Violence Against Women with Disabilities - Interventions
- CROWD Safety Planning Pocket Card (pdf file)
- Access to Domestic Violence Programs
- Best Practices in Abuse Prevention and Intervention
- Violence Table of Contents
The development of resources and improvement of services for victims of abuse are key aspects of abuse intervention for women with disabilities (Nosek, Howland, & Young, 1997; Swedlund & Nosek, 2000). The National Domestic Violence Hotline keeps a database of battered women's programs throughout the country, with indications of their architectural accessibility and the availability of interpreter services. The National Coalition Against Domestic Violence issued a manual that gives specific guidelines for battered women's programs on implementing accessibility modifications according to the requirements of the Americans with Disabilities Act and increasing sensitivity and responsiveness among program staff to the needs of abused women with disabilities (National Coalition Against Domestic Violence, 1996).
Little is known about the ability of battered women's programs to meet the needs of a woman with disabilities who is living in an abusive environment. Considering the multitude of barriers reported by women with disabilities who seek services from battered women's programs, we examined this question in detail. From a mail-out to 2,703 programs nationwide that deliver abuse-related services; only 494 completed surveys were returned. The responding programs reported a wide range of percentages for the portion of women they served who had various types of disabilities. The most commonly reported service provided to women with disabilities was accessible shelter or referral to an accessible safe house or hotel room. Only 164 said they would offer a woman with a disability their wheelchair accessible emergency shelter, 23 said they would tell her they would call back when space becomes available, and 122 said they would suggest that she stay with a friend or relative. These findings suggest that only a very small proportion of women with disabilities who are being abused, particularly those with physical or sensory disabilities, receive services from battered women's programs.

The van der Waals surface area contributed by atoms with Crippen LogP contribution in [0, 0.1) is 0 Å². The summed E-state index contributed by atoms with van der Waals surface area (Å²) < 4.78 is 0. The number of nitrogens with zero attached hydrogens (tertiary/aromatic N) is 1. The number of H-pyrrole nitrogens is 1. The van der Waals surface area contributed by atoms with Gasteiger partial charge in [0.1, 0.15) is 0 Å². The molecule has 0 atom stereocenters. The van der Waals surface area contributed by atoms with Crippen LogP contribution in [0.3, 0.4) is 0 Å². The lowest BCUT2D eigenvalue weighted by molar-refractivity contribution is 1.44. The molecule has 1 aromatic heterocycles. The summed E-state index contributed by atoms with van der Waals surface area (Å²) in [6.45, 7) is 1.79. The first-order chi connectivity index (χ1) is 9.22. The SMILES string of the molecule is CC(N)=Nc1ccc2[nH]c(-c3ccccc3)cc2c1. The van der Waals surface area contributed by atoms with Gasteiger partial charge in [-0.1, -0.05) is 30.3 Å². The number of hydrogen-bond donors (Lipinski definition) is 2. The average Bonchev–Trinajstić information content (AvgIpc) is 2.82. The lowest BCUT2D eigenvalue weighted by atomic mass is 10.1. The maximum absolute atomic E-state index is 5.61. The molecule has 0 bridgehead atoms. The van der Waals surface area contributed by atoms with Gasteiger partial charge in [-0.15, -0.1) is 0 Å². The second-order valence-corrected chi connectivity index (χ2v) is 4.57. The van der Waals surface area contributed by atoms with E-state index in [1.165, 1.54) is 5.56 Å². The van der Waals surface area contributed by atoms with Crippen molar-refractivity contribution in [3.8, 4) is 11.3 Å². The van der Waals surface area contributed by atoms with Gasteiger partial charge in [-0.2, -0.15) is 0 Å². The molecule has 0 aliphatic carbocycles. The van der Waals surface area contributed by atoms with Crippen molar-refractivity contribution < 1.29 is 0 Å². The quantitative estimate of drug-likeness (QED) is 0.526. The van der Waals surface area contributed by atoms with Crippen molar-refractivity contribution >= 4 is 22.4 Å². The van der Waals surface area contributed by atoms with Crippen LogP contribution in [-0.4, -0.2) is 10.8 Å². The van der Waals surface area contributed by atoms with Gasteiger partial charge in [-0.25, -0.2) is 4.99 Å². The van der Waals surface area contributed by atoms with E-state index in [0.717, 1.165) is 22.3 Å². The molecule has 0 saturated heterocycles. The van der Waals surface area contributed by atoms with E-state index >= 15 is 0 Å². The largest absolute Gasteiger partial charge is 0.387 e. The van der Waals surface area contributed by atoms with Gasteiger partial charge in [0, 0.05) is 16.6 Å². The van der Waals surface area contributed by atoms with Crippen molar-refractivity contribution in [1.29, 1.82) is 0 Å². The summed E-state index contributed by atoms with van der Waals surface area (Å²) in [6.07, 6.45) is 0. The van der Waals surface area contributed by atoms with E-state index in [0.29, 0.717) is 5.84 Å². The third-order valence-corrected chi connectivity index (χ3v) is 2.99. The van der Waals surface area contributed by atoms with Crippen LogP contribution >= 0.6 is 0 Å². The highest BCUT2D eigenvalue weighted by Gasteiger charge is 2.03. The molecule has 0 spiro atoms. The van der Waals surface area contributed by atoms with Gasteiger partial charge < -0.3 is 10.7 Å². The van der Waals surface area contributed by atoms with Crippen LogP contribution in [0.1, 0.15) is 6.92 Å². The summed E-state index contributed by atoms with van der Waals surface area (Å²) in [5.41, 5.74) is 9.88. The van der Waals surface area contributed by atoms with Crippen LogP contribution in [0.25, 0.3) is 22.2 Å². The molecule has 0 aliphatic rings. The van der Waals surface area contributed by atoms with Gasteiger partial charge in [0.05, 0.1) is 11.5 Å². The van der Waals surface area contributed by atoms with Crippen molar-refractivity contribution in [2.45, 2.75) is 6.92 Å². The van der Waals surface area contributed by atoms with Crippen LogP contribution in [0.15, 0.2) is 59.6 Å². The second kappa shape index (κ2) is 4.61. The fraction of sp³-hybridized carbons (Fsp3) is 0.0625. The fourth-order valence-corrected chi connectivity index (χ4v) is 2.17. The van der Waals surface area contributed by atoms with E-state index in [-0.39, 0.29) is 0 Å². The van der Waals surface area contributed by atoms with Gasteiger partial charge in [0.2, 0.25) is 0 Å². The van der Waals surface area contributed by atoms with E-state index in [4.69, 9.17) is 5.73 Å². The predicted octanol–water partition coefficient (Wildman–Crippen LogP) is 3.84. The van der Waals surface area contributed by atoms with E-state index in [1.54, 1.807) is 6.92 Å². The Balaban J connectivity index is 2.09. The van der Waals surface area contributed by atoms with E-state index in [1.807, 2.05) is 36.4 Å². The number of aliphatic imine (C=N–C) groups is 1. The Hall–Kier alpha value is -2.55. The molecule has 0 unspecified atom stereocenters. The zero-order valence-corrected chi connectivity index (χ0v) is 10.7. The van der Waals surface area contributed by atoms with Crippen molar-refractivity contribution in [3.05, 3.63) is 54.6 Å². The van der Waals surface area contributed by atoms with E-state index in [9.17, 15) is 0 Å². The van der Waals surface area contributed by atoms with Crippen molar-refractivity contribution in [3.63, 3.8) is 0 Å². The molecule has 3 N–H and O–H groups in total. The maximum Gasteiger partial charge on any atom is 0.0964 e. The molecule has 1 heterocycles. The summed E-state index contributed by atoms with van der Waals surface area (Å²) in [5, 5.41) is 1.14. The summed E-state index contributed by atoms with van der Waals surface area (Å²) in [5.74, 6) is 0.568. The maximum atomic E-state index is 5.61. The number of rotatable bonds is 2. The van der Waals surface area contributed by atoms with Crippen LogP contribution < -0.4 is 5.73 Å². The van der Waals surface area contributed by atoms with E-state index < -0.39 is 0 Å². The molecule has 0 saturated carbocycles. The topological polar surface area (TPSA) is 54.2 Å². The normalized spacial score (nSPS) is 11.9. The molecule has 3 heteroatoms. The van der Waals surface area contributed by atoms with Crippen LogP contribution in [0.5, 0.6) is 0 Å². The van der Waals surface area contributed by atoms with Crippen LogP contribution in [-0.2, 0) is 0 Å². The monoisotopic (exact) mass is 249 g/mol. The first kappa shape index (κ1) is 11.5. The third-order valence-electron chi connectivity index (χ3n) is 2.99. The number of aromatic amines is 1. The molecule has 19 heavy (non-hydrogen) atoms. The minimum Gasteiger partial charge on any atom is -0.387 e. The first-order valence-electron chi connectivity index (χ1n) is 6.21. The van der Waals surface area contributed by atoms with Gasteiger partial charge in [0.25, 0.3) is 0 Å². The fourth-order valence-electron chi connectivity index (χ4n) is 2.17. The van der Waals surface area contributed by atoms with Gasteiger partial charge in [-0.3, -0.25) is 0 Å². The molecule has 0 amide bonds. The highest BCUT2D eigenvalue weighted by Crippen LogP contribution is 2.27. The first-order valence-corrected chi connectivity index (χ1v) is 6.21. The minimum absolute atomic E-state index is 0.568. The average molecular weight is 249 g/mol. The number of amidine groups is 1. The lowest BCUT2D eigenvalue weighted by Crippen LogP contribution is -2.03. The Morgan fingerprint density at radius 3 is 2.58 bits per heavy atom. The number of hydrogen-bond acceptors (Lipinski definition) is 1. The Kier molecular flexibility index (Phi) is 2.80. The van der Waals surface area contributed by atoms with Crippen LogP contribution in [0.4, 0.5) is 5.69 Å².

Excerpt from Nosek, M.A., Hughes, R.B., Taylor, H.B., Howland, C.A. (2004) Violence against women with disabilities: The role of physicians in filling the treatment gap. In: S.L. Welner and F. Haseltine (Eds.) Welner's Guide to Care of Women with Disabilities.(pp. 333-345) Lippincott, Williams & Wilkins, Philadelphia.